National Guard Troops Deployed to Southern Border

President says he’ll keep military on the border until the wall is built
April 12, 2018 Updated: April 18, 2018

WASHINGTON—The National Guard has started deploying troops to bolster Homeland Security efforts along the southwest border.

Illegal border crossings spiked in March, reaching 50,308 apprehensions—up 37 percent from February and more than triple from the same period last year. Last year’s historic lows have been mostly attributed to the so-called “Trump effect” that saw huge decreases for five months following Inauguration Day.

However, since May last year, the number of illegal crossings has slowly been climbing and has since reached previous levels. The spring and summer months tend to see the highest numbers of illegal crossings.

“Until we can have a wall and proper security, we’re going to be guarding our border with the military. That’s a big step,” President Donald Trump said during a meeting with Baltic leaders on April 3.

On April 7, after the National Guard deployment was announced, Trump wrote on Twitter, “We are sealing up our southern border. The people of our great country want safety and security. The Dems have been a disaster on this very important issue!”

The governors of Texas, Arizona, and New Mexico sent their first troops to the border just days after Trump called for them.

“Texas is preparing to increase our National Guard presence to more than 1,000 along our southern border,” said Gov. Greg Abbott, in a statement on April 10.

The Texas National Guard activated 250 members on April 6 and will add 300 members per week until “all Department of Homeland Security requirements are met,” Abbott said.

Arizona had deployed 348 personnel by April 10, and Gov. Doug Ducey said he welcomed Trump’s call for the National Guard.

“For years, Americans, particularly in border states such as Arizona, have been calling on the federal government to secure our border,” Ducey said in a press release on April 9.

“The majority of illegal drugs in this country come through our southern border. If you know someone impacted by drug addiction, there’s a good chance their last ‘hit’ came from drugs that flowed through Arizona.”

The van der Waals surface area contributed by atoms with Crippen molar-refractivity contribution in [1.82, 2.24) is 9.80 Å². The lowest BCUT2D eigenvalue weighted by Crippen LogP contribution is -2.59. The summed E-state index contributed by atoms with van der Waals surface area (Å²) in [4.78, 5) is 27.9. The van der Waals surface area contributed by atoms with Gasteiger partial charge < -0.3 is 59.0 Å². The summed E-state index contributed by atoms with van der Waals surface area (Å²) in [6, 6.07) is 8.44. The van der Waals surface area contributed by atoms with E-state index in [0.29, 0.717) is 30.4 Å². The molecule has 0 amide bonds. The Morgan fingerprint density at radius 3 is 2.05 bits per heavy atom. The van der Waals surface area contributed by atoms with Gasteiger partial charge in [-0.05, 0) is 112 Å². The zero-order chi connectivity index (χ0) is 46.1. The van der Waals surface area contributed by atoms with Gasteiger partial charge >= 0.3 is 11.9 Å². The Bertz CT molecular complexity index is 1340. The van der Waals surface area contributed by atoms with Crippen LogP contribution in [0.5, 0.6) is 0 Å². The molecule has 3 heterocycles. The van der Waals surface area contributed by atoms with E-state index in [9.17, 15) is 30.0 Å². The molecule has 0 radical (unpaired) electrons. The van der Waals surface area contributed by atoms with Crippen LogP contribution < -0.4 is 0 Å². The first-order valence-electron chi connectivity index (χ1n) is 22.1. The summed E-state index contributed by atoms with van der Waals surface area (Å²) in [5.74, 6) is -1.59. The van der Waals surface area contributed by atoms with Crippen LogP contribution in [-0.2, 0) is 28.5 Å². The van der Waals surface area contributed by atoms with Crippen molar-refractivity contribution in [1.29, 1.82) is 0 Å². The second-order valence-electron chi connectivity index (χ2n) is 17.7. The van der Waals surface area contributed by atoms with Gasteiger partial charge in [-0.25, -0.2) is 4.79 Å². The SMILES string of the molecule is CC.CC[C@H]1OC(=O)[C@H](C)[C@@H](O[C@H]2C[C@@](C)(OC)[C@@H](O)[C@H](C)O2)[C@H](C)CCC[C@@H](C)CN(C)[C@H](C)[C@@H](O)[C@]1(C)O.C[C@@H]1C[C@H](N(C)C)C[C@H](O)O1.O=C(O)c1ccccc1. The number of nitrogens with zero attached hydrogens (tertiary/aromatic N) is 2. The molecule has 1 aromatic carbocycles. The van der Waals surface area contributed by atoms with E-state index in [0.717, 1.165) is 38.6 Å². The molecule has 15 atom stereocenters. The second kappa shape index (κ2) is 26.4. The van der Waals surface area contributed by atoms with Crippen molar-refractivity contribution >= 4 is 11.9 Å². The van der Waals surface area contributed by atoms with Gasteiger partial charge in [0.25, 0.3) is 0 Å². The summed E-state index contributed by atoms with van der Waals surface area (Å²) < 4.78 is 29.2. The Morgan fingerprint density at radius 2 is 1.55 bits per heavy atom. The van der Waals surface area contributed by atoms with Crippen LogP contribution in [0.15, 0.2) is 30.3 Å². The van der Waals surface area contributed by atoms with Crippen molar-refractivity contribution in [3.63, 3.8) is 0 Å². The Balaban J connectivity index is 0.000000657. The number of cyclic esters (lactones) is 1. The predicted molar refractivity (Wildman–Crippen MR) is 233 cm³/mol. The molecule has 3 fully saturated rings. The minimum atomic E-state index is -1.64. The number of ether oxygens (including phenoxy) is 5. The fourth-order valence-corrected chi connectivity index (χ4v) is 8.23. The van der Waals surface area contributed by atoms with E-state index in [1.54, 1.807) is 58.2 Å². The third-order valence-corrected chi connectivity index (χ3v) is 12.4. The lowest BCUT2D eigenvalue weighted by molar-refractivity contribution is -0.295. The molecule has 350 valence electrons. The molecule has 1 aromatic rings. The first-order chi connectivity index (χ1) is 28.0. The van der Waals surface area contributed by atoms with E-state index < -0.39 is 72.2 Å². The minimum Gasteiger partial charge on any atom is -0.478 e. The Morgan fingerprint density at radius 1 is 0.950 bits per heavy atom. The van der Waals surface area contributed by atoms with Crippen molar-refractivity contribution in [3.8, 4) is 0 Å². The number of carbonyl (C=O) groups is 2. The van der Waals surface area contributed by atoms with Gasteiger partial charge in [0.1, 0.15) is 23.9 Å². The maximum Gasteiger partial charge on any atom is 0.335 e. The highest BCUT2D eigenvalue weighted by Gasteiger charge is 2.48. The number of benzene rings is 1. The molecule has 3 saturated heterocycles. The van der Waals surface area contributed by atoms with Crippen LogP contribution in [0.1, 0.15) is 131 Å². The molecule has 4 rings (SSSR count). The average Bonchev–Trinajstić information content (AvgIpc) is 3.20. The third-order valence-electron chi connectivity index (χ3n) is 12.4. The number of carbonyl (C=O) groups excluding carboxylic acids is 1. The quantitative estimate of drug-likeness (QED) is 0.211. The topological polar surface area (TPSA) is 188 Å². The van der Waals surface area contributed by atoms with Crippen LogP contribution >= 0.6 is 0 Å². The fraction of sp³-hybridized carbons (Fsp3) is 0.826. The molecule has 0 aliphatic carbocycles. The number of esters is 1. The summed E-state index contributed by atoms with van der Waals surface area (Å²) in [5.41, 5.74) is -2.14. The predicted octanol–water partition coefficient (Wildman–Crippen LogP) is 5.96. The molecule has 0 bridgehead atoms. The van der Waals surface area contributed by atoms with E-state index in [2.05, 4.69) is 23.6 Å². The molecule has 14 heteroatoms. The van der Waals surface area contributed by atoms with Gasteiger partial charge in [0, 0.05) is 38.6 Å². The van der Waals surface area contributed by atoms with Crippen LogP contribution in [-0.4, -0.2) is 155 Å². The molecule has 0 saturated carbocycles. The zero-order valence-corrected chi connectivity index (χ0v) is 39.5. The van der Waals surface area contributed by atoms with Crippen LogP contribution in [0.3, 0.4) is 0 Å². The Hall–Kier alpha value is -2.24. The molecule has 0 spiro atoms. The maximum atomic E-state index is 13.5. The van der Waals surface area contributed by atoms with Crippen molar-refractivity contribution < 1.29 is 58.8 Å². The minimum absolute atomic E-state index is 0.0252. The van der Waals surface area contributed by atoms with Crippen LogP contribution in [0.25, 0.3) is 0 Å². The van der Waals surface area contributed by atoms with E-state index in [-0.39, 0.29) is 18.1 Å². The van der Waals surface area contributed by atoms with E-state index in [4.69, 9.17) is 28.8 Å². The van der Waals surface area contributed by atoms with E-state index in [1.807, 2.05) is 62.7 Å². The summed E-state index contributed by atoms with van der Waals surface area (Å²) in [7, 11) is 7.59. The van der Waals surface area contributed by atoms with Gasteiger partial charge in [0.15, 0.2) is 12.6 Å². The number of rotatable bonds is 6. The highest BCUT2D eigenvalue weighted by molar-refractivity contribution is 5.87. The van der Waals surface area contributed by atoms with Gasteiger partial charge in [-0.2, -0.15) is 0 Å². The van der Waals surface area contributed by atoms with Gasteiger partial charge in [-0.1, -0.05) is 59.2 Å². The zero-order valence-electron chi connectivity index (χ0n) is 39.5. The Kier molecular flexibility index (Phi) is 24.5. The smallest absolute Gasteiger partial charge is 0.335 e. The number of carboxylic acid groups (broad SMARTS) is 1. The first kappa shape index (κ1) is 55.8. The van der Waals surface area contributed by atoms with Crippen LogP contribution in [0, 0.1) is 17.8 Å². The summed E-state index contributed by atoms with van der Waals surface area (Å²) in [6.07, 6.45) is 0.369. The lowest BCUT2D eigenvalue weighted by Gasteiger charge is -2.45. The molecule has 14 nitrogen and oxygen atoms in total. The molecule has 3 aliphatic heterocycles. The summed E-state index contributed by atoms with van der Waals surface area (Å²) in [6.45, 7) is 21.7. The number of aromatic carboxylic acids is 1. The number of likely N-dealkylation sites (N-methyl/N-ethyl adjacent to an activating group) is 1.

Department of Homeland Security Secretary Kirstjen Nielsen said the National Guard’s role will be similar to that during Operation Jump Start launched in 2006 by President George W. Bush, when 6,000 troops were deployed in California, Arizona, New Mexico, and Texas.

Several years later, in 201o, Operation Phalanx, under former President Barack Obama, saw 1,200 National Guard troops deployed during a border surge.

During the two-year Jump Start operation, National Guard troops mostly assisted Border Patrol with logistical and administrative support.

Epoch Times Photo
The New Mexico Army National Guard liaison team visits the El Paso Sector’s Border Patrol Intelligence Operations Center to coordinate for their upcoming deployment in support border enforcement, on April 7, 2018. (Marcus Trujillo/Border Patrol)

National Guard units operated detection systems, provided mobile communications, augmented border-related intelligence analysis efforts, and built and installed border security infrastructure, according to Customs and Border Protection.

Defense Secretary Gen. Jim Mattis signed a memo on April 6 authorizing the deployment of up to 4,000 National Guard troops. The memo said the troops “will not perform law enforcement activities or interact with migrants.”

In the 2006 memorandum of understanding between the Department of Defense and the governors of participating states, the National Guard was prohibited from “overt” law enforcement.

“After guardsmen spot suspected illegal immigrants crossing the border, they will inform Border Patrol agents, who will then respond to the scene,” the Department of Defense said. “In essence, the Guard will do detection work and Border Patrol agents will make the appropriate apprehensions.”

The National Guard is precluded from making arrests “because of concerns raised about militarizing the U.S. border,” according to a 2011 GAO report.

Mexico’s secretary of foreign affairs, Luis Videgaray Caso, issued a statement on April 4 after talking with Homeland Security Secretary Kirstjen Nielsen.

“In all communications on the subject, the government of Mexico has expressed to the government of the United States that, if the announced deployment of the National Guard resulted in a militarization of the border, it would seriously damage the bilateral relationship,” Caso said.


A GAO report estimated the combined total cost of sending the National Guard to the border during operations Jump Start and Phalanx was about $1.35 billion.

Jump Start ran from June 2006 to July 2008 and Phalanx ran from June 2010 through Sept. 30, 2011.


The National Guard plays a dual role in the U.S. military. Guardsmen can be deployed by the governors of their resident states to support communities stricken by natural disasters like floods and hurricanes, or they can be deployed by the president to defend the United States or support allies overseas.

“Guard soldiers hold civilian jobs or attend college while maintaining their military training part time,” according to the National Guard website.

In border operations, Trump would use the National Guard under Title 32 of the U.S. Code, which doesn’t require congressional support.


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